Breivik appears in court 11 replies

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Commissar MercZ

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#1 9 years ago

Breivik's first appearance in court was back in February, and with recent declaration by the state he is sane enough to stand trial and face prison time rather than commitment to the asylum, the trial proceeded. Today was the initial hearings which consisted of a review of the charges against Breivik, including a reading of all the victims, their ages, and the way they died. This is some 8-9 months after the bombing in Oslo and the massacre at Utoeya Island.

There's been some controversy over the public airing of the proceedings and whether or not it'll give Breivik the platform he needs to spread his views. However, the testimony of the witnesses or Breivik himself will not be televised. During the appearance Breivik did not show any emotion except during a point when the court played some of his propaganda videos, where he was noticeably moved seeing his nonsense on the screen (Crusader knights and other nonsense regarding the "defense of European civilization").

Breivik pleaded not guilty to his charges. He says that he acknowledges what he did, but it wasn't a "criminal act" with the justification that he was acting in 'self-defense'. He also did some ranting about that he won't recognize the authority of the court due to the connection to the parties he hates.

BBC News - Anders Breivik pleads not guilty at Norway murder trial

Anders Breivik pleads not guilty at Norway murder trial

The man who carried out bomb and gun attacks in Norway last year which left 77 people dead has pleaded not guilty at the start of his trial in Oslo.

Anders Behring Breivik attacked a youth camp organised by the governing Labour party on the island of Utoeya, after setting off a car bomb in the capital.

He told the court he "acknowledged" the acts committed, but said he did not accept criminal responsibility.

The prosecution earlier gave a detailed account of how each person was killed.

If the court decides he is criminally insane, he will be committed to psychiatric care; if he is judged to be mentally stable, he will be jailed.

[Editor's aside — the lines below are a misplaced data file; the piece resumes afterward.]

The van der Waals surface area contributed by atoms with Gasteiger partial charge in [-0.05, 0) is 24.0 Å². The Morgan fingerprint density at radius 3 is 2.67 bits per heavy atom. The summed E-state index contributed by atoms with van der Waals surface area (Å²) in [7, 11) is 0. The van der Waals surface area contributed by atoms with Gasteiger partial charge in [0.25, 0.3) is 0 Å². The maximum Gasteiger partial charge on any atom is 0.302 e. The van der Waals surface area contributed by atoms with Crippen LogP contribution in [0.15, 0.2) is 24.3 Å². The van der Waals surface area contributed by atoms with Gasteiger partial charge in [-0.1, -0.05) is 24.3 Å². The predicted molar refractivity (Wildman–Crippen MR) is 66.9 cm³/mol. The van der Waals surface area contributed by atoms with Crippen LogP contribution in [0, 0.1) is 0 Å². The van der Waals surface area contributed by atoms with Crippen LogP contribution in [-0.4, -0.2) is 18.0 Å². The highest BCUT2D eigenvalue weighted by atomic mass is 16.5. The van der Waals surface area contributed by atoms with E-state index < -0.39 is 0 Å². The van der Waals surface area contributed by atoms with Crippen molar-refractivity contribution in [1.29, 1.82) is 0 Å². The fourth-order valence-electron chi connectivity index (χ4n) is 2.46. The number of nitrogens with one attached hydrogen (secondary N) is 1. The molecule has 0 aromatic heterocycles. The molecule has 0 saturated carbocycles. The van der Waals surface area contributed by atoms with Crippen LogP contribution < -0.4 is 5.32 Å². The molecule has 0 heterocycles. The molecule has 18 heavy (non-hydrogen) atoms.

In the latter case, he faces a sentence of 21 years, which could be extended to keep him behind bars for the rest of his life.

The 33-year-old Norwegian was found insane in one examination, while a second assessment made public last week found him mentally competent. 'Self-defence'

Dressed in a dark suit, Breivik smiled as he entered the courtroom and a guard removed his handcuffs. He then gave a closed-fist salute.

He later told the lead judge, Wenche Elisabeth Arntzen: "I do not recognise the Norwegian courts. You have received your mandate from political parties which support multiculturalism."

He also said he did not recognise the authority of Judge Arntzen, claiming she was friends with the sister of former Prime Minister and Labour party leader Gro Harlem Brundtland.

The judge noted the objections, which Breivik's lawyer said were not official, and said the defence could follow up on them in their opening arguments.

Breivik described his occupation as a "writer", currently working from prison.

Prosecutor Inga Bejer Engh read out the charges against him and gave an extensively detailed account of how each person was killed or injured in last year's attacks.

She said the attacks "created fear in the Norwegian population", adding: "The defendant has committed very serious crimes, on a scale which hasn't been experienced in our country in modern times."

Breivik showed no emotion, looking down at the table in front of him.

At the end of the indictment, he told the court: "I acknowledge the acts, but not criminal guilt - I claim I was doing it in self-defence."

Breivik has already confessed to the attacks on 22 July. In the car bombing outside government buildings in Oslo, eight people were killed and 209 wounded.

He killed 67 people and wounded 33 - most of them teenagers - in his shooting spree at the youth camp on Utoeya. A further two people died by falling or drowning.

At a court hearing in February, Breivik said his killing spree was "a preventative attack against state traitors", who were guilty of "ethnic cleansing" because they supported a multicultural society.

His lawyer has said his only regret is that "he did not go further".

"It is difficult to understand, but I am telling you this to prepare people for his testimony," Geir Lippestad told reporters before the trial.

Investigators have found no evidence to support Breivik's claims that he belonged to a secret "resistance" movement, the "Knights Templar", named after a military and religious order founded during the Crusades to fight the enemies of Christendom.

"In our opinion such a network does not exist," prosecutor Svein Holden told the court on Monday.